Everybody Grieves

Everybody Grieves

2600 years ago (the story goes), a woman distraught with grief went to the Buddha and begged him to revive her son. He told her to collect a mustard seed from a home that had not been touched by death, and he would indeed bring her son back to life.

The woman walked through the village, and then through another village and another, and at every home she visited, the inhabitants told her they would be happy to give her a mustard seed, but they had experienced death. As the woman listened to their stories of loss and mourning, she came to realize that there was no such thing as a home that has not been touched by death.

I love this story, because it speaks to the universality of grief. None of us is immune, and none of us (nor our cats) are immortal. The silver lining of this knowledge is that we can make the most of the time we have—in our own lives, and in our relationships with others (of all species).

No matter where we live, what our occupation, passion, political or spiritual perspectives, no matter how much or how little money we have…every one of us will experience grief. And we can allow that understanding to open our hearts, to make us more compassionate towards ourselves and each other.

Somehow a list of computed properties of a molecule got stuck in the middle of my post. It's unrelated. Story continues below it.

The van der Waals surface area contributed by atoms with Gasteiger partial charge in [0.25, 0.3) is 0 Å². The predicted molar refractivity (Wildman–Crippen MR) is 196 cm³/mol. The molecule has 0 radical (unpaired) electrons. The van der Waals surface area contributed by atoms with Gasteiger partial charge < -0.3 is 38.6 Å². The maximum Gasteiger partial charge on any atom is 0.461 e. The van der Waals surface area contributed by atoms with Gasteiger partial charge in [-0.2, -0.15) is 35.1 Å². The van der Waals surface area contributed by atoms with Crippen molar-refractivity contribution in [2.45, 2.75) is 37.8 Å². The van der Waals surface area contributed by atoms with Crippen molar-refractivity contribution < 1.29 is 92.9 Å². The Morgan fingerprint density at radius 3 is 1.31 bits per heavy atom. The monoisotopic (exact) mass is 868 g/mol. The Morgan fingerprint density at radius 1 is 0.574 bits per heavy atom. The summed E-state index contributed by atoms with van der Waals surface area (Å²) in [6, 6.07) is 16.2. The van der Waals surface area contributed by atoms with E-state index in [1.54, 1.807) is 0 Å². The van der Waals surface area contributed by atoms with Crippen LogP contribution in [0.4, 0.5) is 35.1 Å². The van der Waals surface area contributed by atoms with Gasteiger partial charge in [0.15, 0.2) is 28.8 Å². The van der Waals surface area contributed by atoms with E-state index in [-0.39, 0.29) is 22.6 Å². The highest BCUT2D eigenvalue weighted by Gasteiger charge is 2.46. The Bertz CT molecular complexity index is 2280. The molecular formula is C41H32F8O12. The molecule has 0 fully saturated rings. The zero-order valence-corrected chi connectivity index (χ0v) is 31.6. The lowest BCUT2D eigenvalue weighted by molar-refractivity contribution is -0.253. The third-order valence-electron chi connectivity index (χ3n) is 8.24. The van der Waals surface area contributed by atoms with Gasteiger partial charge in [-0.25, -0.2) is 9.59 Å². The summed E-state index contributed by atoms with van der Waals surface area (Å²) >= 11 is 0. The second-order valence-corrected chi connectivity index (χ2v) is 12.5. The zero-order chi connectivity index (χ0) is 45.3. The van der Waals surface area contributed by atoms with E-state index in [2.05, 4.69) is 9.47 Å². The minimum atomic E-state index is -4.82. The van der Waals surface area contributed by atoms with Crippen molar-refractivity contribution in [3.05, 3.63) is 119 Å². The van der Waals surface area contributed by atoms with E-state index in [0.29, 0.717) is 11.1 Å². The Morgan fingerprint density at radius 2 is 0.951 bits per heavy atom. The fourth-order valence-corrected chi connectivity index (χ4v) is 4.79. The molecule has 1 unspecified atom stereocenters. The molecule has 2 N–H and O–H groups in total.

Photo by Oleg Danylenko on Unsplash
 
You are Not Broken (Pet Loss Version)

You are Not Broken (Pet Loss Version)

When a beloved cat dies, you may feel broken—I know I did, at times—but you are not broken. Who you really are is never broken.

We live in a culture that insists that if we’re not happy-happy-joy-joy around the clock, even when we’ve experienced a major loss, that something is wrong with us. Or worse, that it’s our fault we feel bad. Neither of these are true.

Emotions are part of life’s ebb and flow. Loss hurts, and there’s nothing wrong with feeling deep grief. The mistake is in believing that we ARE the grief, that something has gone wrong because we experience grief. But we grieve because we have loved deeply.

The trick (and it is a Jedi trick) is not to identify with the feelings. The feelings are passing through you; they are not who you are.

If you’re feeling happy, if you’re feeling despair, if anxiety arises, if you are dumbstruck with grief—you are not broken. If you have to take medication to function or to begin examining the feelings—you are not broken. If your body or brain functions differently than the majority of people—you are not broken.

The nature of being human is to forget our wholeness on a regular basis. The task of a lifetime is to remember it. Forgetting doesn’t mean you’re broken.

(Adapted from my post “There is Nothing Wrong with You” on Living the Mess.)

 

 

Photo by Alexandru Zdrobău on Unsplash

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